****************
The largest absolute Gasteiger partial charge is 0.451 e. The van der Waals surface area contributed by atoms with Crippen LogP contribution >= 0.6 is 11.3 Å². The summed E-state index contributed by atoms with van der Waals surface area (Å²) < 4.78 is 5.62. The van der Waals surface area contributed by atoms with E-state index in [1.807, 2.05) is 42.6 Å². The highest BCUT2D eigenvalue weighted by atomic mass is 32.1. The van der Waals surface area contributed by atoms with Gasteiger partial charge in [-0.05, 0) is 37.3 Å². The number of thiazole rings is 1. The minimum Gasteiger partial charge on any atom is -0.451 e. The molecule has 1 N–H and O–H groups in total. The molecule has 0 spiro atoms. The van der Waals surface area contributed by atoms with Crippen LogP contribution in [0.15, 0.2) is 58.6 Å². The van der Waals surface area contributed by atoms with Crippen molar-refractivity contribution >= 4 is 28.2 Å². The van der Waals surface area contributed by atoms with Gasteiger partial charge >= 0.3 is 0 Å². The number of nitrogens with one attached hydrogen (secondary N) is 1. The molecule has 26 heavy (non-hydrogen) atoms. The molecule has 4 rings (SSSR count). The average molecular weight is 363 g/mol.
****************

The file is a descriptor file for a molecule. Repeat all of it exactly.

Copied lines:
The largest absolute Gasteiger partial charge is 0.451 e. The van der Waals surface area contributed by atoms with Crippen LogP contribution >= 0.6 is 11.3 Å². The summed E-state index contributed by atoms with van der Waals surface area (Å²) < 4.78 is 5.62. The van der Waals surface area contributed by atoms with E-state index in [1.807, 2.05) is 42.6 Å². The highest BCUT2D eigenvalue weighted by atomic mass is 32.1. The van der Waals surface area contributed by atoms with Gasteiger partial charge in [-0.05, 0) is 37.3 Å². The number of thiazole rings is 1. The minimum Gasteiger partial charge on any atom is -0.451 e. The molecule has 1 N–H and O–H groups in total. The molecule has 0 spiro atoms. The van der Waals surface area contributed by atoms with Crippen LogP contribution in [0.15, 0.2) is 58.6 Å². The van der Waals surface area contributed by atoms with Crippen molar-refractivity contribution >= 4 is 28.2 Å². The van der Waals surface area contributed by atoms with Gasteiger partial charge >= 0.3 is 0 Å². The number of nitrogens with one attached hydrogen (secondary N) is 1. The molecule has 26 heavy (non-hydrogen) atoms. The molecule has 4 rings (SSSR count). The average molecular weight is 363 g/mol.